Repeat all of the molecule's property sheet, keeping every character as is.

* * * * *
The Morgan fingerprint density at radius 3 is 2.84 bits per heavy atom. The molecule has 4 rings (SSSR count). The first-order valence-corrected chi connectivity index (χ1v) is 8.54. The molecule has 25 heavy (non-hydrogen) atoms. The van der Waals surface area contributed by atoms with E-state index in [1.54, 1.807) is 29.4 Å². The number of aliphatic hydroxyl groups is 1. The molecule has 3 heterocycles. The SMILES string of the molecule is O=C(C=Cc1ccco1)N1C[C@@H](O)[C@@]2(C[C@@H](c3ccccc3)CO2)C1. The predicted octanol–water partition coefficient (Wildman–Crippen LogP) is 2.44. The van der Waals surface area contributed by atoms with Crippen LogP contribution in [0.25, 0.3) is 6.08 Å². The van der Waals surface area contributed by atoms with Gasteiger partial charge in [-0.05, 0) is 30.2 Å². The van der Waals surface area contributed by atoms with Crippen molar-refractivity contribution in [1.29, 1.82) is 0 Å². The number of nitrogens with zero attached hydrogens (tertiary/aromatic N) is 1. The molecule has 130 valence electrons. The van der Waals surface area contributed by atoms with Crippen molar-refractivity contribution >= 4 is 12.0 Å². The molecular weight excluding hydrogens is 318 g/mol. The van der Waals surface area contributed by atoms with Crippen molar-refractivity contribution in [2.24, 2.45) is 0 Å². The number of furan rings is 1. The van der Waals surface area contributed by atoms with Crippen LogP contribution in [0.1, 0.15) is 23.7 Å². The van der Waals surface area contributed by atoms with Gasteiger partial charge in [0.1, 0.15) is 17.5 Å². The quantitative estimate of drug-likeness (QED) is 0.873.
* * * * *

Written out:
The Morgan fingerprint density at radius 3 is 2.84 bits per heavy atom. The molecule has 4 rings (SSSR count). The first-order valence-corrected chi connectivity index (χ1v) is 8.54. The molecule has 25 heavy (non-hydrogen) atoms. The van der Waals surface area contributed by atoms with E-state index in [1.54, 1.807) is 29.4 Å². The number of aliphatic hydroxyl groups is 1. The molecule has 3 heterocycles. The SMILES string of the molecule is O=C(C=Cc1ccco1)N1C[C@@H](O)[C@@]2(C[C@@H](c3ccccc3)CO2)C1. The predicted octanol–water partition coefficient (Wildman–Crippen LogP) is 2.44. The van der Waals surface area contributed by atoms with Crippen LogP contribution in [0.25, 0.3) is 6.08 Å². The van der Waals surface area contributed by atoms with Gasteiger partial charge in [-0.05, 0) is 30.2 Å². The van der Waals surface area contributed by atoms with Crippen molar-refractivity contribution in [1.29, 1.82) is 0 Å². The number of nitrogens with zero attached hydrogens (tertiary/aromatic N) is 1. The molecule has 130 valence electrons. The van der Waals surface area contributed by atoms with Crippen molar-refractivity contribution >= 4 is 12.0 Å². The molecular weight excluding hydrogens is 318 g/mol. The van der Waals surface area contributed by atoms with Crippen molar-refractivity contribution in [2.24, 2.45) is 0 Å². The number of furan rings is 1. The van der Waals surface area contributed by atoms with Crippen LogP contribution in [0.1, 0.15) is 23.7 Å². The van der Waals surface area contributed by atoms with Gasteiger partial charge in [0.1, 0.15) is 17.5 Å². The quantitative estimate of drug-likeness (QED) is 0.873.